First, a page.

Steam produced in the reactor core passes through steam separators and dryer plates above the core and then directly to the turbine, which is part of the reactor circuit. Because the water around the core of a reactor is always contaminated with traces of radionuclides, the turbine must be shielded during normal operation, and radiological protection must be provided during maintenance. The increased cost related to operation and maintenance of a BWR tends to balance the savings due to the simpler design and greater thermal efficiency of a BWR when compared with a PWR. Most of the radioactivity in the water is very short-lived (mostly N-16, with a 7-second half-life), so the turbine hall can be entered soon after the reactor is shut down.
BWR steam turbines employ a high-pressure turbine designed to handle saturated steam, and multiple low-pressure turbines. The high-pressure turbine receives steam directly from the reactor. The high-pressure turbine exhaust passes through a steam reheater which superheats the steam to over 400 degrees F for the low-pressure turbines to use. The exhaust of the low-pressure turbines is sent to the main condenser. The steam reheaters take some of the reactor's steam and use it as a heating source to reheat what comes out of the high-pressure turbine exhaust. While the reheaters take steam away from the turbine, the net result is that the reheaters improve the thermodynamic efficiency of the plant.
A modern BWR fuel assembly comprises 74 to 100 fuel rods, and there are up to approximately 800 assemblies in a reactor core, holding up to approximately 140 short tons of low-enriched uranium. The number of fuel assemblies in a specific reactor is based on considerations of desired reactor power output, reactor core size and reactor power density.
A modern reactor has many safety systems that are designed with a defence in depth philosophy, which is a design philosophy that is integrated throughout construction and commissioning.
A BWR is similar to a pressurized water reactor (PWR) in that the reactor will continue to produce heat even after the fission reactions have stopped, which could make a core damage incident possible. This heat is produced by the radioactive decay of fission products and materials that have been activated by neutron absorption. BWRs contain multiple safety systems for cooling the core after emergency shut down.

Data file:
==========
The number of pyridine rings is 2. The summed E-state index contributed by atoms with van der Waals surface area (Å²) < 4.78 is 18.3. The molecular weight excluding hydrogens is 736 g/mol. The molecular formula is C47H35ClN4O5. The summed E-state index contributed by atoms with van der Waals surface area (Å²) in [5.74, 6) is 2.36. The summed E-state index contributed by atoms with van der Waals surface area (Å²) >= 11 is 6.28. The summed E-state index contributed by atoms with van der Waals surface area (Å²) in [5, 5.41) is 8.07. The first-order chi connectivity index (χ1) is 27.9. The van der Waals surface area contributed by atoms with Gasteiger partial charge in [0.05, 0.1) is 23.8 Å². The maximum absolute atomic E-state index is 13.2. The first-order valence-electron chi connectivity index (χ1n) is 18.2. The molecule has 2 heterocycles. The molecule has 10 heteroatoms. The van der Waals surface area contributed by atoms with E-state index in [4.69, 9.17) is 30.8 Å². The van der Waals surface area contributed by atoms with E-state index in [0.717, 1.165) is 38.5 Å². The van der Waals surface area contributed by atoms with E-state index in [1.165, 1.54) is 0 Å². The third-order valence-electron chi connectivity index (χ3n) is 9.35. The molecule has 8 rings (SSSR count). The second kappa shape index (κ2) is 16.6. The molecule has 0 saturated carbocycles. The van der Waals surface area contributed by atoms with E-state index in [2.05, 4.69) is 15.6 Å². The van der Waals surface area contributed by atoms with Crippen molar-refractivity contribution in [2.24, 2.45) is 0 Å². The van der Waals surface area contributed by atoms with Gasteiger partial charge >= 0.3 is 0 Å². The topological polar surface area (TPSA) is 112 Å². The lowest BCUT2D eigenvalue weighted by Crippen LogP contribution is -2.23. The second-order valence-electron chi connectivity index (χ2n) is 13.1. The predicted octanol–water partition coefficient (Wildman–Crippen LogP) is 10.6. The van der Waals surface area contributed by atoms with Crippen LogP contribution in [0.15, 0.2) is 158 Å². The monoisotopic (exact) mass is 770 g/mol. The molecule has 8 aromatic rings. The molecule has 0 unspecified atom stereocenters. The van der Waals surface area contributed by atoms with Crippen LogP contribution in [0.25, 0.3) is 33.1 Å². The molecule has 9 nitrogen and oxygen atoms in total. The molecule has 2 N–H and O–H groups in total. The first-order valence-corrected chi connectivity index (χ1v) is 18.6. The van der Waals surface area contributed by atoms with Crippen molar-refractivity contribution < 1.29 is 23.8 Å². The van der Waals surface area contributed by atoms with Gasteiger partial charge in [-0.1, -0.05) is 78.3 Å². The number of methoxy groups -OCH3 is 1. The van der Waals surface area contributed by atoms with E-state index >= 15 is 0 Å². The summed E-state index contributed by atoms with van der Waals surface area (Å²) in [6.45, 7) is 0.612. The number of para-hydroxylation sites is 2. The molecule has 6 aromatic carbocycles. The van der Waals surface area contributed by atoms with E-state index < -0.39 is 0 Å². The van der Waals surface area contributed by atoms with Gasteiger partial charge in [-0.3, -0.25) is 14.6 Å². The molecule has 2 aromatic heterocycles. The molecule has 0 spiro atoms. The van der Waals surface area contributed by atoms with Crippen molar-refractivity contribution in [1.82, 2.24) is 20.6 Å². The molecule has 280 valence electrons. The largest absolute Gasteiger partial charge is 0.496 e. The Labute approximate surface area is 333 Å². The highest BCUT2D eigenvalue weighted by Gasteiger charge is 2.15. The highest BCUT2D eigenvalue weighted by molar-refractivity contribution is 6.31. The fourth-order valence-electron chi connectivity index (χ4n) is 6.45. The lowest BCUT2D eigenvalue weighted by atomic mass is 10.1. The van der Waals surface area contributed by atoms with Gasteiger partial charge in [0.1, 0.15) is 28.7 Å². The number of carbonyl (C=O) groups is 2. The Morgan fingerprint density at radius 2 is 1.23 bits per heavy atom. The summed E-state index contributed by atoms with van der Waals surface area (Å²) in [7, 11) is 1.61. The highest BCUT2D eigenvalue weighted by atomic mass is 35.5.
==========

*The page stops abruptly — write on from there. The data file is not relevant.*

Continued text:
The reactor fuel rods are occasionally replaced by removing them from the top of the containment vessel. A typical fuel cycle lasts 18–24 months, with about one third of fuel assemblies being replaced during a refueling outage. The remaining fuel assemblies are shuffled to new core locations to maximize the efficiency and power produced in the next fuel cycle.
Because they are hot both radioactively and thermally, this is done via cranes and under water. For this reason the spent fuel storage pools are above the reactor in typical installations. They are shielded by water several times their height, and stored in rigid arrays in which their geometry is controlled to avoid criticality. In the Fukushima reactor incident this became problematic because water was lost from one or more spent fuel pools and the earthquake could have altered the geometry. The fact that the fuel rods' cladding is a zirconium alloy was also problematic since this element can react with steam at extreme temperatures to produce hydrogen, which can ignite with oxygen in the air. Normally the fuel rods are kept sufficiently cool in the reactor and spent fuel pools that this is not a concern, and the cladding remains intact for the life of the rod.
The BWR concept was developed slightly later than the PWR concept. Development of the BWR started in the early 1950s, and was a collaboration between General Electric (GE) and several US national laboratories.
Research into nuclear power in the US was led by the 3 military services. The Navy, seeing the possibility of turning submarines into full-time underwater vehicles, and ships that could steam around the world without refueling, sent their man in engineering, Captain Hyman Rickover to run their nuclear power program. Rickover decided on the PWR route for the Navy, as the early researchers in the field of nuclear power feared that the direct production of steam within a reactor would cause instability, while they knew that the use of pressurized water would definitively work as a means of heat transfer. This concern led to the US's first research effort in nuclear power being devoted to the PWR, which was highly suited for naval vessels (submarines, especially), as space was at a premium, and PWRs could be made compact and high-power enough to fit in such, in any event.